Taoists believe in the fundamental nature of completeness in all things. Contrary to traditional Western ideas, Taoists see that all things are existing in a balance of yin and yang, in harmony with one another, existing at the same time in a state of flux and interconnectedness. This opposes the early Aristotelian logic which is based on scientific theory, proofs and theorems based on the idea that ‘A is not A’. When we speak of the Tao, or the ‘Way’ we see that all opposites or polarities are inextricably linked as two interwoven parts of a singular whole. (Ref: The Web that has no Weaver by T. Kaptchuk)
Therefore, in Taoist thought, nothing is everything and everything is nothing. This first existential moment of observation is referred to with a symbol of a perfect circle, called the Wuji, signifying complete emptiness, identified within a circle:
The Wuji in flux starts to move and twist, creating the Taiji.
The Taiji is a depiction of the polarity of Yin and Yang, with Yang (light) on the top containing a small amount of Yin, and Yin on the bottom (dark) containing a small amount of Yang. This signifies that within all yang there is some yin, and all yin there is some yang. Taoism uses yin and yang to generalize all things in the cosmos – everything is created with a measure of yin and yang.
Philosophically, it is the goal of the Taoist to reverse the twist and movement of the Taiji cord, to return to awareness of the unity state of the Wuji.
Yin and Yang are polarized expressions of the whole. This familiar concept is at the heart of Taoist Creation Theory and can be further described as two binomials.
Yin ( — ), is represented by a broken line, and Yang ( ‒ ) , a solid line:
Male / Female
This notation of yin and yang is used to construct the Bagua, which is an eight-directional expression of the compass. The Bagua is created by combining yin and yang, adding a second line of each to our original pair. These lines represent the seasons, and the four primary stages of Yin and Yang:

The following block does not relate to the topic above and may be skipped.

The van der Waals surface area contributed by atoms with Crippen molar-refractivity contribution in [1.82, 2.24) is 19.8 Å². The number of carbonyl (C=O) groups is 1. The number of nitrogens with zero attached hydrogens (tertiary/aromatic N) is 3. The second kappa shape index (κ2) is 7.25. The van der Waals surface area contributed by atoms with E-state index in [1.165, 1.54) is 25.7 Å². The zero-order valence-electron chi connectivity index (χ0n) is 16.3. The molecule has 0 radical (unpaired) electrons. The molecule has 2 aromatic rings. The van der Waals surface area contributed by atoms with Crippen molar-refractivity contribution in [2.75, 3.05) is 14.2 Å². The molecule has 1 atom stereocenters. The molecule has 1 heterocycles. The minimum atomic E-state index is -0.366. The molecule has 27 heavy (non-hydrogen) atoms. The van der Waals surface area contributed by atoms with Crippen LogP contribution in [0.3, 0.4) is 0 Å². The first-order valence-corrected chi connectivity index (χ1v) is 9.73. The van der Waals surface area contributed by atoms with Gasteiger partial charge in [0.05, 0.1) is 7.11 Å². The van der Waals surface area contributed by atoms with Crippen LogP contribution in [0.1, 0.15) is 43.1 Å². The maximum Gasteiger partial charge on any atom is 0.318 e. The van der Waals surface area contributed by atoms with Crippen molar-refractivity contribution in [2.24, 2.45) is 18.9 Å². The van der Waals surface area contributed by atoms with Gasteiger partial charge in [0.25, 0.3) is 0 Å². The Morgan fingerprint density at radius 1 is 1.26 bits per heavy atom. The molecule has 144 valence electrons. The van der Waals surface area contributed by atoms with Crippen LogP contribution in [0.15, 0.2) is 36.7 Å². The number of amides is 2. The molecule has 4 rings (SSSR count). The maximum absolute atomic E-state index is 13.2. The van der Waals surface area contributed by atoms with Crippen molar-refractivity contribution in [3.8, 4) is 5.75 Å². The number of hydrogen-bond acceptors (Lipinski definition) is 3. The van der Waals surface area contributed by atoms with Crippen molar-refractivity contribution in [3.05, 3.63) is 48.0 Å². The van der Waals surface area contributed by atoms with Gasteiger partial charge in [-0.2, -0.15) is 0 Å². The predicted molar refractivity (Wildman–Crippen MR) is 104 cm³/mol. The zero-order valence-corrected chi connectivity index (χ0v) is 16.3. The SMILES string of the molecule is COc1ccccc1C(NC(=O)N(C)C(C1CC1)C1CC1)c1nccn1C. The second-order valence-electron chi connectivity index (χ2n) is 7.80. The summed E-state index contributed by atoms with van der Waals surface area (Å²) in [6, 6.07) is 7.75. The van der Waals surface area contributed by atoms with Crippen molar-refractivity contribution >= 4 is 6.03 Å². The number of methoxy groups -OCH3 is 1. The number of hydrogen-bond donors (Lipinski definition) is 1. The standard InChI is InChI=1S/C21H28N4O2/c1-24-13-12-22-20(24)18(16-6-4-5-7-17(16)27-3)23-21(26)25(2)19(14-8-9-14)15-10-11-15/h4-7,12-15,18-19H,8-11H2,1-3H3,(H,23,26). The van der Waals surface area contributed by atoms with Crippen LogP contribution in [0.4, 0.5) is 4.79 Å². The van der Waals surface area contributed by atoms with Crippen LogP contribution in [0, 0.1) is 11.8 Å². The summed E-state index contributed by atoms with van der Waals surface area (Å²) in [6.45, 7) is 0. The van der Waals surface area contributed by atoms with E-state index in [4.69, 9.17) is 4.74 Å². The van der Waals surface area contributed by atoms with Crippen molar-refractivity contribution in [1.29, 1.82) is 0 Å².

Winter / Spring / Summer / Autumn
With the further addition of an extra line, the Eight Trigrams (three line binomials) of the Bagua are formed, illustrating the directions of the Bagua and the foundation of the Taoist Compass:
Heaven / Lake / Fire / Thunder / Wind / Water / Mountain / Earth
Each of the eight trigrams is a particular combination of yin and yang and symbolizes a compass point. The arrangement of these trigrams into an octagonal shape is called the Early Heaven Map or Sequence, also known as the Ba Gua (Great Symbol):
To take it one step further, the eight trigrams combine into six line binomials, these pairs forming the 64 hexagrams (eight times eight), symbolizing the interactions of all possible energy interactions and phenomena of the Universe. The name ‘Feng Shui’ is directly translated from the Hexagram of Wind over Water, also know as Hexagram 59 concerning the quality of mind required for self healing. This hexagram describes the use of music, prayer, meditation or a common project to create an opportunity for emotional release and gathering around a great ideal. (Ref: The I-Ching or Book of Changes by Brian Browne Walker)
The 64 interactions of the Trigrams are the foundation of all interpretations of the I-Ching. The I-Ching, also referred to the ‘Book of Truths’ or the ‘Book of Changes’ in it’s many interpretations, describes the nature of life’s experiences and circumstances in 64 chapters. Studying the 64 hexagrams of the I-Ching is believed by Taoists to be the foundation for enlightening the human mind to the nature of all possible life situations, circumstances, and experiences. Throughout it’s numerous interpretations, the I-Ching continues to be a source of deep philosophical inquiry.